If this comparison once seemed counterintuitive, by now it should be quite clear. The two have always warily admired one another from a distance, since their first meeting at Sigma Studio in Philadelphia, where Bowie was laying down the limey R&B pulp that would become Young Americans. Following on the heels of the release of Dylan’s complete Basement sessions in 2014, December 2014 retrospective sets from both Springsteen and Bowie further elucidate their affinities. The two are unquestionably among the greatest heirs to Dylan’s achievement, yet for their strong similarities Springsteen ultimately differs from Bowie in subtly crucial ways that are performative, affective, and ultimately symbolic. 

Bowie reflects on fifty years of artistry with his new career compilation, Nothing Has Changed, a slyly formatted three-version offering which includes various remixes along with bonus tracks. Each of the three editions of the album highlight the glamourous snarl, plastic soul, and remorseless chill that have always animated his gambit as the quintessential postmodern Übermensch. One of the set’s three sleeves portrays him before his dressing mirror as an elegantly tailored beneficiary of the Third Way, reserved, self-possessed, perhaps bemused, and with an unsettling blind spot predominant behind the artist’s flawlessly combed head. It’s a fatally honest portrait, and utterly disarming in its putative sincerity, something of which Springsteen knows much.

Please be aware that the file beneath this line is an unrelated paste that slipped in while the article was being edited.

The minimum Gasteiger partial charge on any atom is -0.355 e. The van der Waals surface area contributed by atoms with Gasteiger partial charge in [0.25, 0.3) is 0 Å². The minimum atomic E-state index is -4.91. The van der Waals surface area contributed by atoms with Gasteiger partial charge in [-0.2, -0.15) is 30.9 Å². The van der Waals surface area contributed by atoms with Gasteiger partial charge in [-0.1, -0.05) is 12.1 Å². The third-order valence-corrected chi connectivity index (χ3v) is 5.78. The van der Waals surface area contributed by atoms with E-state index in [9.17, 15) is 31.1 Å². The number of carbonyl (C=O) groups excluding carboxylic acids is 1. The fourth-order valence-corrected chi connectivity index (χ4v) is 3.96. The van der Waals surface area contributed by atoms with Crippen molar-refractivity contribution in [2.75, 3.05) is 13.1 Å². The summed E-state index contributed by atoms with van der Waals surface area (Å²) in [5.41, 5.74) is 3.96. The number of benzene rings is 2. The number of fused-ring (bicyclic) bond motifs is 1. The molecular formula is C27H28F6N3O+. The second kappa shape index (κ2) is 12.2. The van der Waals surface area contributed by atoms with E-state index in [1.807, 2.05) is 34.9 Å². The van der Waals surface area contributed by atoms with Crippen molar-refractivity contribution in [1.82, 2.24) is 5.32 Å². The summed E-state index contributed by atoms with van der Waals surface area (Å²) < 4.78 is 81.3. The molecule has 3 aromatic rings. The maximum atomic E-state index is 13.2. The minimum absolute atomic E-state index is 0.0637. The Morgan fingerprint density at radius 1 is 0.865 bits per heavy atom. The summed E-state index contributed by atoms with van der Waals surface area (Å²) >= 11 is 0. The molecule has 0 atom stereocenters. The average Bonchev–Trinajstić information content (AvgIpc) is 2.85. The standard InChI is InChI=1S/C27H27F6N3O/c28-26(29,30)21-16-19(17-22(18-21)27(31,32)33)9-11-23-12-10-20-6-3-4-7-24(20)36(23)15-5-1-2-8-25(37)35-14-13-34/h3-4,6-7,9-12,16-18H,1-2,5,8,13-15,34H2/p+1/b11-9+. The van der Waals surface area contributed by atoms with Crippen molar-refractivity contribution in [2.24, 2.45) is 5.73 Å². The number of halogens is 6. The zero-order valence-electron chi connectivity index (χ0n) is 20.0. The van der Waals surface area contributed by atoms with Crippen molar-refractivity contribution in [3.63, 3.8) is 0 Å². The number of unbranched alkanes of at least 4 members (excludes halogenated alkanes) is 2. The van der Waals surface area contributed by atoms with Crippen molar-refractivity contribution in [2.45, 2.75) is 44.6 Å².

Unlike that of Ziggy, the Thin White Duke, or the Man Who Fell to Earth, the Springsteen artifice hasn’t been built upon avant-garde role play or the tempering of immaculately forged technique into tenebrously enigmatic cunning, the cynically winking ruse, the wryly knowing conceit. All signs point to quite the opposite. Nonetheless, Springsteen’s 42-year run has been as blocked as a Sunday matinee, presenting a figure of authenticity upon which the perception of his constructed persona as humble, hardworking Everyman has always depended.